San Francisco has completed the transfer of ownership of its public housing sites from the San Francisco Housing Authority to community-based affordable housing teams, part of a long-term bond-financed initiative begun in 2013.
The transfer of all 29 public housing sites and nearly 3,500 units, announced by Mayor Ed Lee Thursday, was part of the 2013 Re-Envisioning Public Housing Plan and the Department of Housing and Urban Development's Rental Assistance Demonstration program, known as RAD. Working with HUD, the city blended two separate kinds of rental subsidies in partnership with eight different community-based, affordable housing development teams. The financing included more than $1 billion of bonds.
With the transfer of ownership and management now complete, all 29 buildings and units can begin repairs to address critical life safety issues such as seismic deficiencies, pervasive mold and mildew, dry rot, deficient elevators, water intrusion, fire alarm systems, fire-damaged units and missing sprinkler systems, the mayor's office said.
"Once again San Francisco is at the forefront of creating innovative solutions to make government programs work better and benefit our most vulnerable residents," said Lee. "For decades, San Francisco's public housing has been underfunded, but today we take a significant step towards revitalizing and rebuilding distressed public housing for our extremely low-income families and residents. This milestone marks the end of many months of hard work by the city and our many partners."
Bank of America Merrill Lynch led that financing, one of the largest RAD transactions.
"Bank of America Merrill Lynch is pleased to continue its work with the City of San Francisco and the San Francisco Housing Authority on the second phase of SF-RAD," said Maria Barry, a community development executive with the bank.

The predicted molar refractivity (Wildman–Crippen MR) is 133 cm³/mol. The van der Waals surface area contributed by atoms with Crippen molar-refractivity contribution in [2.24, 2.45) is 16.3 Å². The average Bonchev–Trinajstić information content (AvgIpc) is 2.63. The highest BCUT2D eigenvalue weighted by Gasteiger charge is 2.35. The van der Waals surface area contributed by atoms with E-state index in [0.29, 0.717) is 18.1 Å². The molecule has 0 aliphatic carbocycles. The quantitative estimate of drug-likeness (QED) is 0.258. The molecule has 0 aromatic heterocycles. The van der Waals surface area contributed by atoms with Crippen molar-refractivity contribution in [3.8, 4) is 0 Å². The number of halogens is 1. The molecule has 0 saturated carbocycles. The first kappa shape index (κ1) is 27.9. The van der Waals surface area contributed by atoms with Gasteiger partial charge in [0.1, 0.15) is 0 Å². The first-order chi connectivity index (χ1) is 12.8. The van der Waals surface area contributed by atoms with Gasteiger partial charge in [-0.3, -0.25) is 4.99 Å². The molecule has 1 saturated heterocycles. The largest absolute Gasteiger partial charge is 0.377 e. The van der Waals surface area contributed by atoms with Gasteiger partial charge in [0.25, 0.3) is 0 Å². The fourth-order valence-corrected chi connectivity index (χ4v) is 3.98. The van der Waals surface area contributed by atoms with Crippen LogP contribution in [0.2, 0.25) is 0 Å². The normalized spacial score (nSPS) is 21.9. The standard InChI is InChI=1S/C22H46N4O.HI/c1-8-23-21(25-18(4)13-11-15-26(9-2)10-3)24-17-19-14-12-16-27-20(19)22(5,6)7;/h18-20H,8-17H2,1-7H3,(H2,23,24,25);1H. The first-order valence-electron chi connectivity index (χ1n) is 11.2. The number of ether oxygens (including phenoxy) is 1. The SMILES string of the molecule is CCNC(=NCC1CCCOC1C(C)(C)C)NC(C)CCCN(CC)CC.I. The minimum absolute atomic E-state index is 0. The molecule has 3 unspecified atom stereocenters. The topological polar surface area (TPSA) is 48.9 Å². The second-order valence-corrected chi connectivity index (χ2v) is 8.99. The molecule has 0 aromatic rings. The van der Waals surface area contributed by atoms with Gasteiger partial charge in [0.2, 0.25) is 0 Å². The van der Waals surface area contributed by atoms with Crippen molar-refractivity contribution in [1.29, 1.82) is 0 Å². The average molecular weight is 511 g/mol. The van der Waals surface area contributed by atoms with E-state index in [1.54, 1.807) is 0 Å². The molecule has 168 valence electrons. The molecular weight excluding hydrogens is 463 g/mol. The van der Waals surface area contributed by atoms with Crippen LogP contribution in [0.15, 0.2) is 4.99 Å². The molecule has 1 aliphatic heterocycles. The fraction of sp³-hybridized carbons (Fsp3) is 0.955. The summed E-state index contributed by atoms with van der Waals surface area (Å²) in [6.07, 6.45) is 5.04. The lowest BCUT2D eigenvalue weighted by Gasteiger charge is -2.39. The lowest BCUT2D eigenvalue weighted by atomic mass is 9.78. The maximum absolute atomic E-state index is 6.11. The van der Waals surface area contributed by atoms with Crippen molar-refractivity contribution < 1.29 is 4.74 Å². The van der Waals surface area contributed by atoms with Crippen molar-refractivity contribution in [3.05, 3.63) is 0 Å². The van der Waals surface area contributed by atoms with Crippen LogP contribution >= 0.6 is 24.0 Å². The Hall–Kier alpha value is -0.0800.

"Our team provided a comprehensive financing solution to rehabilitate nearly 3,500 affordable housing units, utilizing a combination of construction debt, permanent debt, tax-credit equity, subordinate forgivable debt and financing for services for the tenants as part of our continued commitment to help create safe and strong communities."
Lee has made affordable housing a centerpiece of his time as mayor, setting a goal of helping at least 8,000 people permanently exit homelessness by 2020.
"All San Franciscans deserve safe, affordable housing to live in and raise their families," said Olson Lee, director of the Mayor's Office of Housing and Community Development. "By transferring the ownership and management of San Francisco's public housing to our community-based partners, we have permanently preserved the affordability of these buildings, giving our most vulnerable residents assurances they can remain in San Francisco."
The new owners, who specialize in affordable housing, are now in the process of completing over $700 million in deferred repair and capital needs, stabilizing residents' tenancies with professional management and support services, and preserving the units as decent and affordable housing for the city's most vulnerable residents, including seniors, disabled people and families. Half of the projects transferred ownership in November 2015; the other half closed last month.